New Love: Christopher Robinson

23 Sep

As I drank my coffee Sunday (yesterday) morning and skimmed through online journal world, I happened to return to Jellyfish issue 9. A month or so ago, I read the poems by the poets who I was familiar with, but skipped over the names with whom I was unfamiliar. I’m glad that I came back to the issue because it provided me with the opportunity to read, for the first time, the poems of Christopher Robinson.

The most recent issue of Jellyfish contains (part of?) a series of poems by Robinson, titled “Air Become Sinewed.” Before reading the poems, I scrolled down screen to read his bio; while I was at the bottom of the page, I also read the final lines of the last excerpt, and they totally blew me away. Here they are:

Light, how

        does it know

to bend around
        what’s massive
why should it


Where had I heard this voice before? After considering the passage for a few moments, I remembered: Lorine Niedecker’s “My Friend Tree,” which reads in its entirety:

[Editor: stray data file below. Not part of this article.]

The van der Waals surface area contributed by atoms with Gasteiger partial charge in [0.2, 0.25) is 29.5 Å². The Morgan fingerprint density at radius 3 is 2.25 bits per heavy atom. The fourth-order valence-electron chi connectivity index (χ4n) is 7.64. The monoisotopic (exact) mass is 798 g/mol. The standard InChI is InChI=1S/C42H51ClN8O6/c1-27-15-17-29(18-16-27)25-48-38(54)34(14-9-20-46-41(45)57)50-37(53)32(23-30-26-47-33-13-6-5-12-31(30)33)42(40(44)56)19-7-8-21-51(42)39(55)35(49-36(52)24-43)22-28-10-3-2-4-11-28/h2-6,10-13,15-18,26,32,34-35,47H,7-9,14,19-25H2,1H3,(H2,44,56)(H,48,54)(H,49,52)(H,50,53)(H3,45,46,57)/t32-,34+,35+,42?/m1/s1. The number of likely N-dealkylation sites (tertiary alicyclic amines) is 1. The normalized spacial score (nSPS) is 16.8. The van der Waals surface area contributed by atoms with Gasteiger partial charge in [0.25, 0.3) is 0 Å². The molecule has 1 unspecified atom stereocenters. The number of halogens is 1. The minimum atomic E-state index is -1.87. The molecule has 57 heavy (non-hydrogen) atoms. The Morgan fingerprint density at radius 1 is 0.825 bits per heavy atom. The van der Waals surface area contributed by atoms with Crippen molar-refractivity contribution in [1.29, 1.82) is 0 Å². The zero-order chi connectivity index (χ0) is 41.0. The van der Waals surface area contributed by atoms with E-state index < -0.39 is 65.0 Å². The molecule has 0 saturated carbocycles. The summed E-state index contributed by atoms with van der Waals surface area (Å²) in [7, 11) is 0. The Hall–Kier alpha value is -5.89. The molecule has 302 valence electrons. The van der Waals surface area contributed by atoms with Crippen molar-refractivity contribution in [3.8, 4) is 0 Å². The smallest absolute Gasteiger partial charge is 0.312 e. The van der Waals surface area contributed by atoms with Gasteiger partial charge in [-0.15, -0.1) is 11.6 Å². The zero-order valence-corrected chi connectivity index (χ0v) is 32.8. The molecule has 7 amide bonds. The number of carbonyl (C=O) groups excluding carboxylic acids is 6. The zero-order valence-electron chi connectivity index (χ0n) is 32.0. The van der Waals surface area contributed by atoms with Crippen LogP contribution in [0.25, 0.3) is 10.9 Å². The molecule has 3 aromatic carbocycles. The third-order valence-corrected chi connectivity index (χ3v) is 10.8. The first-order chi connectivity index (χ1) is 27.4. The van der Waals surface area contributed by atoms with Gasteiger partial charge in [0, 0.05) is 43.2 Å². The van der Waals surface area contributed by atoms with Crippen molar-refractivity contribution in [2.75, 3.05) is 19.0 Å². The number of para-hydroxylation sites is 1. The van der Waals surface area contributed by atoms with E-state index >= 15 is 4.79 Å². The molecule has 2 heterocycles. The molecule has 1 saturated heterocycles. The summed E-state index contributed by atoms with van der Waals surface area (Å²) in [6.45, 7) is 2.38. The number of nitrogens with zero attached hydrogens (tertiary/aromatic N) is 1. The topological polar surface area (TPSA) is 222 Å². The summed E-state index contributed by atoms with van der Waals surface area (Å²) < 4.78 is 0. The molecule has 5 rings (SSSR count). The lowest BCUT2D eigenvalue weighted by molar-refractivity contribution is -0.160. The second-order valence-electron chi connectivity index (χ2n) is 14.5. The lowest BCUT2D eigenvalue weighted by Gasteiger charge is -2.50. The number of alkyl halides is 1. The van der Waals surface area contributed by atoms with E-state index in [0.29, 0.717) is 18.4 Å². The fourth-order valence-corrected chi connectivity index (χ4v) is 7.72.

My friend tree
I sawed you down
but I must attend
an older friend
the sun

Both poems address an element of the natural world (the former indirectly, the latter directly); but, more interestingly for me, the rhythm and tone of Robinson’s poem seems to echo or resonate with the Niedecker poem in way that I’m still thinking through. Either way, it’s a gorgeous conclusion to a wonderful set of poems.

Another moment in the “Air Become Sinewed” series that distinguished itself for me was the second section of the first iteration. It reads:

The plan is simple


to be creatures that consume
excrete, wait
to be fed

I call you
you call me
and in this way
we build a precarious temple

The opening phrase “The plan is” recalls, for me, Creeley’s “The Plan is the Body.” While Creeley confuses and manipulates the body through a series of repetitions and linguistic recombinations, Robinson acknowledges corporeal confusions more directly when he writes that we, as “creatures,” are: “dumbfounded / blindfolded / ajar.”

I highly suggest checking these poems out. Also, I’m off search-engines until mid-to-late April 2014, so if anyone has any links to more of Robinson’s poems online, please post them in the comments section.

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